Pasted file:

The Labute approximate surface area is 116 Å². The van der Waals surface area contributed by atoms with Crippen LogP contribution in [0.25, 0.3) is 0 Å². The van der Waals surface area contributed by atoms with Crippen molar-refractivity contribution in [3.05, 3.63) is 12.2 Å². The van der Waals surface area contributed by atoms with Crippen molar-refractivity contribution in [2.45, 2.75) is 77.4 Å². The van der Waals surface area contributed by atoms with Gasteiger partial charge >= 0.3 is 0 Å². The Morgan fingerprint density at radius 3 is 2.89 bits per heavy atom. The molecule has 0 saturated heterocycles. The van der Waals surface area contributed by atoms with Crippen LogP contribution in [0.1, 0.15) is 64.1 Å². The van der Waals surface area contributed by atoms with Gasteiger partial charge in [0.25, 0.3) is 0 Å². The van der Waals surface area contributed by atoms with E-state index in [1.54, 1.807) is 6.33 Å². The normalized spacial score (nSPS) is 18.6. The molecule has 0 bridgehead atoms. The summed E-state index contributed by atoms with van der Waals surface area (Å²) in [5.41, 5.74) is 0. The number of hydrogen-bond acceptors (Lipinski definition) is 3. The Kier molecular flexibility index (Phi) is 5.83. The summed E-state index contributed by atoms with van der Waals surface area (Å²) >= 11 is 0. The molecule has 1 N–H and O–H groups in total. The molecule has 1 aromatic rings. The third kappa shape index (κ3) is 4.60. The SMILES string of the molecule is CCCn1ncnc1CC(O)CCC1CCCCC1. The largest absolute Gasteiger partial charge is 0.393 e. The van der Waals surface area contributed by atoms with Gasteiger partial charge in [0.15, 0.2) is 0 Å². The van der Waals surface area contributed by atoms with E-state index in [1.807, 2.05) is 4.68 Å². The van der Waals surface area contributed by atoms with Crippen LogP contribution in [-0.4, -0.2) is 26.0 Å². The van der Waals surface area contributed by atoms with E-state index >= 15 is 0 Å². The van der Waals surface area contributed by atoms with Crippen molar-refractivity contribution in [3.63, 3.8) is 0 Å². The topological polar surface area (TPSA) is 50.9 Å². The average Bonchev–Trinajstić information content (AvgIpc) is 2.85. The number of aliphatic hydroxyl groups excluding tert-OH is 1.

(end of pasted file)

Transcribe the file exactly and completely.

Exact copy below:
The Labute approximate surface area is 116 Å². The van der Waals surface area contributed by atoms with Crippen LogP contribution in [0.25, 0.3) is 0 Å². The van der Waals surface area contributed by atoms with Crippen molar-refractivity contribution in [3.05, 3.63) is 12.2 Å². The van der Waals surface area contributed by atoms with Crippen molar-refractivity contribution in [2.45, 2.75) is 77.4 Å². The van der Waals surface area contributed by atoms with Gasteiger partial charge >= 0.3 is 0 Å². The Morgan fingerprint density at radius 3 is 2.89 bits per heavy atom. The molecule has 0 saturated heterocycles. The van der Waals surface area contributed by atoms with Crippen LogP contribution in [0.1, 0.15) is 64.1 Å². The van der Waals surface area contributed by atoms with Gasteiger partial charge in [0.25, 0.3) is 0 Å². The van der Waals surface area contributed by atoms with E-state index in [1.54, 1.807) is 6.33 Å². The normalized spacial score (nSPS) is 18.6. The molecule has 0 bridgehead atoms. The summed E-state index contributed by atoms with van der Waals surface area (Å²) in [5.41, 5.74) is 0. The number of hydrogen-bond acceptors (Lipinski definition) is 3. The Kier molecular flexibility index (Phi) is 5.83. The summed E-state index contributed by atoms with van der Waals surface area (Å²) >= 11 is 0. The molecule has 1 N–H and O–H groups in total. The molecule has 1 aromatic rings. The third kappa shape index (κ3) is 4.60. The SMILES string of the molecule is CCCn1ncnc1CC(O)CCC1CCCCC1. The largest absolute Gasteiger partial charge is 0.393 e. The van der Waals surface area contributed by atoms with Gasteiger partial charge in [0.15, 0.2) is 0 Å². The van der Waals surface area contributed by atoms with E-state index in [1.807, 2.05) is 4.68 Å². The van der Waals surface area contributed by atoms with Crippen LogP contribution in [-0.4, -0.2) is 26.0 Å². The van der Waals surface area contributed by atoms with E-state index >= 15 is 0 Å². The van der Waals surface area contributed by atoms with Crippen molar-refractivity contribution in [3.63, 3.8) is 0 Å². The topological polar surface area (TPSA) is 50.9 Å². The average Bonchev–Trinajstić information content (AvgIpc) is 2.85. The number of aliphatic hydroxyl groups excluding tert-OH is 1.